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New jobless claims tumble to 2-year low



WASHINGTON – The number of new claims for US unemployment insurance tumbled last week to a two-year low, according to official data Thursday, offering hope for the troubled labor market.

The Labor Department said initial jobless claims fell to a seasonally adjusted 383,000 in the week ending February 5, down nearly nine percent from the prior week.

The department revised upward the previous week’s reading to 419,000, from an initial estimate of 415,000.

The 383,000 figure was the lowest since early July 2008, data showed.

The four-week moving average, a measurement to smooth out week-to-week volatility, also showed a positive trend for jobs: it fell to 415,000 from last week’s 431,500.

The sharp decline in new claims surprised most analysts, who had forecast a drop to 410,000, and lent strength to other recent data on payrolls and job creation that suggest a turnaround in the US job market.


Last week the government reported that the unemployment rate fell to 9.0 percent from 9.4 percent, based both on the trend and on data adjustments.

At the same time, the number for newly created non-farm jobs was very low at 36,000 for the previous week. But that was blamed on harsh winter weather that shut businesses temporarily and prevented some data collection as well.

The severe storms of late January and early February continued to skew the numbers, a Labor Department official said Thursday.

“We are still unwinding a bit of the weather effect,” he told reporters.


Despite signs that the US economic recovery is gaining pace, top government officials have warned that the slow pace of new job creation represents a continuing, crucial weakness.

The US economic recovery has “strengthened in recent months” and now looks self-sustaining, but is still not enough to significantly improve the job market, Federal Reserve Chairman Ben Bernanke told a congressional panel Thursday.

“Until we see a sustained period of stronger job creation, we cannot consider the recovery to be truly established,” he said.

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Governments must regulate social networks: Facebook’s Clegg



Governments must regulate social networks and not the companies themselves, Facebook's head of global affairs and a former deputy prime minister of the UK said in an interview Monday.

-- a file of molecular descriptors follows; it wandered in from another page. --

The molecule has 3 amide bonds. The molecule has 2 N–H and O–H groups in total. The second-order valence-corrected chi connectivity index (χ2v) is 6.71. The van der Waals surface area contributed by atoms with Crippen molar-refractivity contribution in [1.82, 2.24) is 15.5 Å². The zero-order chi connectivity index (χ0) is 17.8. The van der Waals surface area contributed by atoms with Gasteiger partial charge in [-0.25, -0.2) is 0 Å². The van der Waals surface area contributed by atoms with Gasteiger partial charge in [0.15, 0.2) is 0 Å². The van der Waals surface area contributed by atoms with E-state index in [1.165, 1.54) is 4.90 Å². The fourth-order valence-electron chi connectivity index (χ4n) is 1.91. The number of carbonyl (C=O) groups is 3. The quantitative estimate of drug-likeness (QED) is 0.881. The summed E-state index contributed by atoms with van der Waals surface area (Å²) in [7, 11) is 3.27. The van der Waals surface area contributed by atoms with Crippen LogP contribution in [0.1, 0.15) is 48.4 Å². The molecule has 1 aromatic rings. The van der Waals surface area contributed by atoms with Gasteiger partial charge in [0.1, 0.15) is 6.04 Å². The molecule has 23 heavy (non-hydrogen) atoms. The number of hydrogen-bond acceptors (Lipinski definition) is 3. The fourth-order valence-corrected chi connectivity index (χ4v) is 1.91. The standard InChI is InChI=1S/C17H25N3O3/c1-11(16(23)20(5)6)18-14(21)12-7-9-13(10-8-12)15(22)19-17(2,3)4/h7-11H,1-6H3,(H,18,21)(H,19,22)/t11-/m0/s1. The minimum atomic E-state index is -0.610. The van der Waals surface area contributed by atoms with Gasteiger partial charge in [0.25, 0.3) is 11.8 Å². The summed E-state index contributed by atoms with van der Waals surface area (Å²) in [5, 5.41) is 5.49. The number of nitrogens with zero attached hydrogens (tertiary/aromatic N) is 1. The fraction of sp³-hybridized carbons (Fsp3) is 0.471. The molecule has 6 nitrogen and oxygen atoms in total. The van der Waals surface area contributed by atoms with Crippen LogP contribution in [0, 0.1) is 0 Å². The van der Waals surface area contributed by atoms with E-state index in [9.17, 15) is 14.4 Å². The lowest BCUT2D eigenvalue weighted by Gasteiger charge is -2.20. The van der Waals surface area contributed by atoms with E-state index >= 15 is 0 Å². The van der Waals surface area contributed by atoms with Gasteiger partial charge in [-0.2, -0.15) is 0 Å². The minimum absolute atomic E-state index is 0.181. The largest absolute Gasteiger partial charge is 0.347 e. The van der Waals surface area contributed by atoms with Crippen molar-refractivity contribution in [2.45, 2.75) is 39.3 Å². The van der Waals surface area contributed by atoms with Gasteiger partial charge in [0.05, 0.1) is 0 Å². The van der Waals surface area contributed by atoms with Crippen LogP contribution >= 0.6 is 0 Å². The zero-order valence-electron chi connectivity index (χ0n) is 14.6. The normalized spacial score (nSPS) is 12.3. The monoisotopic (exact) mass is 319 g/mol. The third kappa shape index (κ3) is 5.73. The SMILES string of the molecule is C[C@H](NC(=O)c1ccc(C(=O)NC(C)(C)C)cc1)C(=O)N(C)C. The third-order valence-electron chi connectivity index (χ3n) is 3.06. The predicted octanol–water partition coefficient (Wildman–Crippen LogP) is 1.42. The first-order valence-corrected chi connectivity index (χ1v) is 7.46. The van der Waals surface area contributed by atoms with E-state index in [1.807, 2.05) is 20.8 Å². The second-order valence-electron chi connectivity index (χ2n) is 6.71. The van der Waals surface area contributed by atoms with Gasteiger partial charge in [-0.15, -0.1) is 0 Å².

"It's not for private companies, however big or small, to come up with those rules. It is for democratic politicians in the democratic world to do so," Clegg told the BBC.

Clegg, the former leader of UK political party the Liberal Democrats, said there was a "pressing need" for new "rules of the road" on issues including data privacy and election rules.

At the same time, companies such as Facebook should play a "mature role" in advocating regulation, he told the BBC.

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Paris aims to beat Olympic traffic with flying taxis



Paris aims to give visitors to the 2024 Paris Olympics a flying start by offering airborne taxis to tournament sites straight from the airport.

Arrivals in the City of Light currently face an hour-long haul by train or bus into town from Charles de Gaulle airport to the north of Paris.

But if Aeroports de Paris (ADP), Airbus and the RATP regional transport have their way passengers, right after their jets have taxied to a halt on the runway, will be able to take to the air once again with a self-flying urban taxi of the future.

The firms used this past week's Paris Air Show to say the Olympics afforded the perfect opportunity to bring into service futuristic Vertical Take-off and Landing (VTOL) machines, and that they would launch a feasibility study.

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Aussie watchdog readies clampdown on Google, Facebook



Australia's competition watchdog is poised to call for far-reaching new regulations on Facebook, Google and other tech giants which could have global ramifications for how they make money and choose the content people consume.

The Australian Competition and Consumer Commission's recommendations, if confirmed, would be among the strongest yet in a drive to rein in the power of digital behemoths amid a host of worldwide concerns ranging from anti-trust issues to privacy abuse, and their role in spreading disinformation and hateful content.

Following an 18-month inquiry into the power of digital platforms, the ACCC is due to issue its final report by June 30.

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